CHITUNGWIZA, Zimbabwe (AFP) – Zimbabwean President Robert Mugabe forged ahead with a campaign to extend his 33-year rule Tuesday, lashing out at his perennial foe, ex-colonial power Britain, for political meddling.
"Right now in Britain they are saying there is no peace in Zimbabwe, just imagine," Mugabe said to thousands of residents in Chitungwiza township, 25 kilometres (15 miles) southeast of Harare.
"With the way you are sitting, no-one forced you to come here at gun point."
"That is why I told them that you keep your England and we keep our Zimbabwe," Mugabe said, repeating remarks made at a UN summit held in South Africa in 2002.
"Zimbabwe should never be a colony again," Mugabe who has ruled the southern African country since independence from Britain in 1980, told the cheering supporters.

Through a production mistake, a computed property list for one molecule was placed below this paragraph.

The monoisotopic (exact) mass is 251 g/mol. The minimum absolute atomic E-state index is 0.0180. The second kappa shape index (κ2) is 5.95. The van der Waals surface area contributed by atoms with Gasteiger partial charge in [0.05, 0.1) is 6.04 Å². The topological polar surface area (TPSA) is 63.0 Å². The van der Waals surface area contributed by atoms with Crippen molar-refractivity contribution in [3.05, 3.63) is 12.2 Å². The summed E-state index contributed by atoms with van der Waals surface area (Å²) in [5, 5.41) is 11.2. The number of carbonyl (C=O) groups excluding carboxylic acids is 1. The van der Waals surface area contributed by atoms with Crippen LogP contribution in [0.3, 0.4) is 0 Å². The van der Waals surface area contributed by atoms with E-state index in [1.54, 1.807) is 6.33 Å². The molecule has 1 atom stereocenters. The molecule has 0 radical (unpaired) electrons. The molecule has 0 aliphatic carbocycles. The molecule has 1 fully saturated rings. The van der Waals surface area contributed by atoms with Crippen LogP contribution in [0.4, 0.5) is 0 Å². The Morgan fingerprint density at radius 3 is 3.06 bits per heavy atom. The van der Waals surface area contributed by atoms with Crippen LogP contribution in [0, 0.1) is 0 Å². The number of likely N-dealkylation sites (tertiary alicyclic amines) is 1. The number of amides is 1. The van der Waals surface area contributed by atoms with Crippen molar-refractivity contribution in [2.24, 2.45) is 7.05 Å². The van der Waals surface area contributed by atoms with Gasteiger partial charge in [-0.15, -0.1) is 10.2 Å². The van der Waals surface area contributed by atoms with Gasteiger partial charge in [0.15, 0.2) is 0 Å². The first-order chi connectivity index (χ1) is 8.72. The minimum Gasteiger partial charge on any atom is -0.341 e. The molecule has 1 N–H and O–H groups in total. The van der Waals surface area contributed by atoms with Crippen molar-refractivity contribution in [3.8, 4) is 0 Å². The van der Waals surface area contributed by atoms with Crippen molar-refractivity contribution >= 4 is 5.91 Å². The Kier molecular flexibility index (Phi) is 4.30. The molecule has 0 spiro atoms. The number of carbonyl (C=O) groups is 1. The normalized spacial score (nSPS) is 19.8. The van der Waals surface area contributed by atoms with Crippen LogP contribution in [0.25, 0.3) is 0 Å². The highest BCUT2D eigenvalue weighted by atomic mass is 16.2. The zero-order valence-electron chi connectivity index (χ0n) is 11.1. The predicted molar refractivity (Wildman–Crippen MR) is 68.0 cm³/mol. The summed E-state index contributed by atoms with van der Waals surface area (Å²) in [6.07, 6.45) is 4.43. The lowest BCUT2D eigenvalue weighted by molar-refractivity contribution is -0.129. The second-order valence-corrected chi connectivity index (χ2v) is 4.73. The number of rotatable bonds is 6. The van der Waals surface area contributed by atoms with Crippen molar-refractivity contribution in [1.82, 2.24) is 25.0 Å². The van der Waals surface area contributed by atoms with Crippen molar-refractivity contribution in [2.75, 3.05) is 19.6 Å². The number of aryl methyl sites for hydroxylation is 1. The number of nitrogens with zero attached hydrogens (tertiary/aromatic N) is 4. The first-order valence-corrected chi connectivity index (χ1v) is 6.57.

Britain has not made any major public comments on developments in Zimbabwe in recent months.
But early this year its envoy to Harare, Deborah Bronnert, lamented the administration's decision to prevent Western observers from monitoring the upcoming vote.
Mugabe, 89, spoke for more than an hour at a stadium packed with thousands of activists waving caps and t-shirts emblazoned with his portrait.
It was a deliberate finger in the eye to his rival Prime Minister Morgan Tsvangirai's Movement for Democratic Change (MDC) party, who considers the area a stronghold.
He lashed out at Tsvangirai and the MDC-run local government councils saying they had failed to deliver basic services like water.
"This is the most populated township across the country and if people do not have water supplies, no water to flush toilets. What do you want people to do?" Mugabe said.
There are an estimated 1.5 million people living in Chitungwiza, a township created in the late 1970s.
"On the 31st July, your vote is the only weapon you have to fight what you don't like."
Mugabe faces a stiff challenge from long-time rival Tsvangirai in the watershed July 31 vote after four years in a powersharing government that was formed after disputed and violent polls in 2008.